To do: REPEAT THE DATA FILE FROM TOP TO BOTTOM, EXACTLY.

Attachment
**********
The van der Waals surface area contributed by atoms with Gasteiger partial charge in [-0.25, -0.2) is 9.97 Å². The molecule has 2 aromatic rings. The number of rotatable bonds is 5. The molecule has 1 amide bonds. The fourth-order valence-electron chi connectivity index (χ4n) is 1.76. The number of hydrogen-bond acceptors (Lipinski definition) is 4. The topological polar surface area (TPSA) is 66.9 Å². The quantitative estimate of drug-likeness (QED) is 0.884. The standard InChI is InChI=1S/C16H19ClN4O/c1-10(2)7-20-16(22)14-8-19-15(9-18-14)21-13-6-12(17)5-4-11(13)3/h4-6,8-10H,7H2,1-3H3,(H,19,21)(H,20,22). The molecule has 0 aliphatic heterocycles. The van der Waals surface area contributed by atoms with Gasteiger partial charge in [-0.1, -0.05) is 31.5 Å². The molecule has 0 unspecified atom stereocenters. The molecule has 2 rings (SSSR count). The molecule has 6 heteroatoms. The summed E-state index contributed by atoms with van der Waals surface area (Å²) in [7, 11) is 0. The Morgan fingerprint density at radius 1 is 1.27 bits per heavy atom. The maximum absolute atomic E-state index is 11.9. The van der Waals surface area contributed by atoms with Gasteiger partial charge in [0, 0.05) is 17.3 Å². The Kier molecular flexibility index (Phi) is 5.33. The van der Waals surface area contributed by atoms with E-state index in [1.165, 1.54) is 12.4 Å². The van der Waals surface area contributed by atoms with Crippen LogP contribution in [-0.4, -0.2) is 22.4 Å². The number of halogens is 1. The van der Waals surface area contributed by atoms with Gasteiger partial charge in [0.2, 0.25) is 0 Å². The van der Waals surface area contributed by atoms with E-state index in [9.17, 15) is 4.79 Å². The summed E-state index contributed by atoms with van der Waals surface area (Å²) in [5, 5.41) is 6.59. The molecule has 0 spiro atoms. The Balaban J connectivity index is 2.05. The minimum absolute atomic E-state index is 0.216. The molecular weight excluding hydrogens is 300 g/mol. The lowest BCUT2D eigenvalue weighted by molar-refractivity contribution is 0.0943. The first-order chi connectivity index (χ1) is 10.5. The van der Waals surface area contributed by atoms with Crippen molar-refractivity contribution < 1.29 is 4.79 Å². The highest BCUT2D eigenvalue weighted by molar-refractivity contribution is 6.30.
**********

The van der Waals surface area contributed by atoms with Gasteiger partial charge in [-0.25, -0.2) is 9.97 Å². The molecule has 2 aromatic rings. The number of rotatable bonds is 5. The molecule has 1 amide bonds. The fourth-order valence-electron chi connectivity index (χ4n) is 1.76. The number of hydrogen-bond acceptors (Lipinski definition) is 4. The topological polar surface area (TPSA) is 66.9 Å². The quantitative estimate of drug-likeness (QED) is 0.884. The standard InChI is InChI=1S/C16H19ClN4O/c1-10(2)7-20-16(22)14-8-19-15(9-18-14)21-13-6-12(17)5-4-11(13)3/h4-6,8-10H,7H2,1-3H3,(H,19,21)(H,20,22). The molecule has 0 aliphatic heterocycles. The van der Waals surface area contributed by atoms with Gasteiger partial charge in [-0.1, -0.05) is 31.5 Å². The molecule has 0 unspecified atom stereocenters. The molecule has 2 rings (SSSR count). The molecule has 6 heteroatoms. The summed E-state index contributed by atoms with van der Waals surface area (Å²) in [7, 11) is 0. The Morgan fingerprint density at radius 1 is 1.27 bits per heavy atom. The maximum absolute atomic E-state index is 11.9. The van der Waals surface area contributed by atoms with Gasteiger partial charge in [0, 0.05) is 17.3 Å². The Kier molecular flexibility index (Phi) is 5.33. The van der Waals surface area contributed by atoms with E-state index in [1.165, 1.54) is 12.4 Å². The van der Waals surface area contributed by atoms with Crippen LogP contribution in [-0.4, -0.2) is 22.4 Å². The number of halogens is 1. The van der Waals surface area contributed by atoms with Gasteiger partial charge in [0.2, 0.25) is 0 Å². The van der Waals surface area contributed by atoms with E-state index in [9.17, 15) is 4.79 Å². The summed E-state index contributed by atoms with van der Waals surface area (Å²) in [5, 5.41) is 6.59. The molecule has 0 spiro atoms. The Balaban J connectivity index is 2.05. The minimum absolute atomic E-state index is 0.216. The molecular weight excluding hydrogens is 300 g/mol. The lowest BCUT2D eigenvalue weighted by molar-refractivity contribution is 0.0943. The first-order chi connectivity index (χ1) is 10.5. The van der Waals surface area contributed by atoms with Crippen molar-refractivity contribution < 1.29 is 4.79 Å². The highest BCUT2D eigenvalue weighted by molar-refractivity contribution is 6.30.